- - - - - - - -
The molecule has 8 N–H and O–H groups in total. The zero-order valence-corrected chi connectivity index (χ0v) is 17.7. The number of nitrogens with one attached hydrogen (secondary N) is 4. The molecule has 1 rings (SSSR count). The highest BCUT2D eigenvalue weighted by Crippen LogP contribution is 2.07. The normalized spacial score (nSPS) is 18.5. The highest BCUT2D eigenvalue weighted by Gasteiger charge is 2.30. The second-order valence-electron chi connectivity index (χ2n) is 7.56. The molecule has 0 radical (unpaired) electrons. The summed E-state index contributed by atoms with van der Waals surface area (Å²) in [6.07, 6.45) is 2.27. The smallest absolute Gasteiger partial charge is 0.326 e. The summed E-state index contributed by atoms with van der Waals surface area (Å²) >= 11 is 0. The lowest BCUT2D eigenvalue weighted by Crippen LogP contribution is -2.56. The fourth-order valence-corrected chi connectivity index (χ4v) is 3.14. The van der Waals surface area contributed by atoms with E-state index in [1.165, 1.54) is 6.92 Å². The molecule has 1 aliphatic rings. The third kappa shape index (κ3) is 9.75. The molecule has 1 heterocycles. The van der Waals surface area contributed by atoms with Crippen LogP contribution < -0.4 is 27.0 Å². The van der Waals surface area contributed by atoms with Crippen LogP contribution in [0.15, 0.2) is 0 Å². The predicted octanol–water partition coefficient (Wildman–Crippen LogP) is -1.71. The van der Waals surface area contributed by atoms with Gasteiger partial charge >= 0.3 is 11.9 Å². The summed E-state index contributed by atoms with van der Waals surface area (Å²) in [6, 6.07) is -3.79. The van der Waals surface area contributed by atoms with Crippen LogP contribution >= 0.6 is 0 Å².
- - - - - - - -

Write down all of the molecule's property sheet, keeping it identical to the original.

The molecule has 8 N–H and O–H groups in total. The zero-order valence-corrected chi connectivity index (χ0v) is 17.7. The number of nitrogens with one attached hydrogen (secondary N) is 4. The molecule has 1 rings (SSSR count). The highest BCUT2D eigenvalue weighted by Crippen LogP contribution is 2.07. The normalized spacial score (nSPS) is 18.5. The highest BCUT2D eigenvalue weighted by Gasteiger charge is 2.30. The second-order valence-electron chi connectivity index (χ2n) is 7.56. The molecule has 0 radical (unpaired) electrons. The summed E-state index contributed by atoms with van der Waals surface area (Å²) in [6.07, 6.45) is 2.27. The smallest absolute Gasteiger partial charge is 0.326 e. The summed E-state index contributed by atoms with van der Waals surface area (Å²) >= 11 is 0. The lowest BCUT2D eigenvalue weighted by Crippen LogP contribution is -2.56. The fourth-order valence-corrected chi connectivity index (χ4v) is 3.14. The van der Waals surface area contributed by atoms with E-state index in [1.165, 1.54) is 6.92 Å². The molecule has 1 aliphatic rings. The third kappa shape index (κ3) is 9.75. The molecule has 1 heterocycles. The van der Waals surface area contributed by atoms with Crippen LogP contribution < -0.4 is 27.0 Å². The van der Waals surface area contributed by atoms with Crippen LogP contribution in [0.15, 0.2) is 0 Å². The predicted octanol–water partition coefficient (Wildman–Crippen LogP) is -1.71. The van der Waals surface area contributed by atoms with Gasteiger partial charge >= 0.3 is 11.9 Å². The summed E-state index contributed by atoms with van der Waals surface area (Å²) in [6, 6.07) is -3.79. The van der Waals surface area contributed by atoms with Crippen LogP contribution >= 0.6 is 0 Å².